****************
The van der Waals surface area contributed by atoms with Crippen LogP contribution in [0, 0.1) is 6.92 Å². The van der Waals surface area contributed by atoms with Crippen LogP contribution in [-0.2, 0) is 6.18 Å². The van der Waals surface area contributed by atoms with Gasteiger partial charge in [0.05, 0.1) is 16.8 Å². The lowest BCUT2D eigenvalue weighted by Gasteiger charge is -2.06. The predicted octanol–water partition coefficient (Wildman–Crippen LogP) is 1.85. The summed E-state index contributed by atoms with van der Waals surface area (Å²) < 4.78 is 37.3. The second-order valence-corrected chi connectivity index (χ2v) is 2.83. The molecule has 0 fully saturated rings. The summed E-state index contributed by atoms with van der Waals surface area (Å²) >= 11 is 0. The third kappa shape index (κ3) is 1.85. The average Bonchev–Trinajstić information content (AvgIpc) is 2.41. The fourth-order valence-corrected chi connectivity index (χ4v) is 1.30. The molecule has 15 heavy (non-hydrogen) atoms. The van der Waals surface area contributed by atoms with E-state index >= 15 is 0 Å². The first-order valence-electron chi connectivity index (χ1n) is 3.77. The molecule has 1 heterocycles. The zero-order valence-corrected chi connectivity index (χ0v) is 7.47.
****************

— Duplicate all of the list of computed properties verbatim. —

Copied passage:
The van der Waals surface area contributed by atoms with Crippen LogP contribution in [0, 0.1) is 6.92 Å². The van der Waals surface area contributed by atoms with Crippen LogP contribution in [-0.2, 0) is 6.18 Å². The van der Waals surface area contributed by atoms with Gasteiger partial charge in [0.05, 0.1) is 16.8 Å². The lowest BCUT2D eigenvalue weighted by Gasteiger charge is -2.06. The predicted octanol–water partition coefficient (Wildman–Crippen LogP) is 1.85. The summed E-state index contributed by atoms with van der Waals surface area (Å²) < 4.78 is 37.3. The second-order valence-corrected chi connectivity index (χ2v) is 2.83. The molecule has 0 fully saturated rings. The summed E-state index contributed by atoms with van der Waals surface area (Å²) >= 11 is 0. The third kappa shape index (κ3) is 1.85. The average Bonchev–Trinajstić information content (AvgIpc) is 2.41. The fourth-order valence-corrected chi connectivity index (χ4v) is 1.30. The molecule has 15 heavy (non-hydrogen) atoms. The van der Waals surface area contributed by atoms with E-state index >= 15 is 0 Å². The first-order valence-electron chi connectivity index (χ1n) is 3.77. The molecule has 1 heterocycles. The zero-order valence-corrected chi connectivity index (χ0v) is 7.47.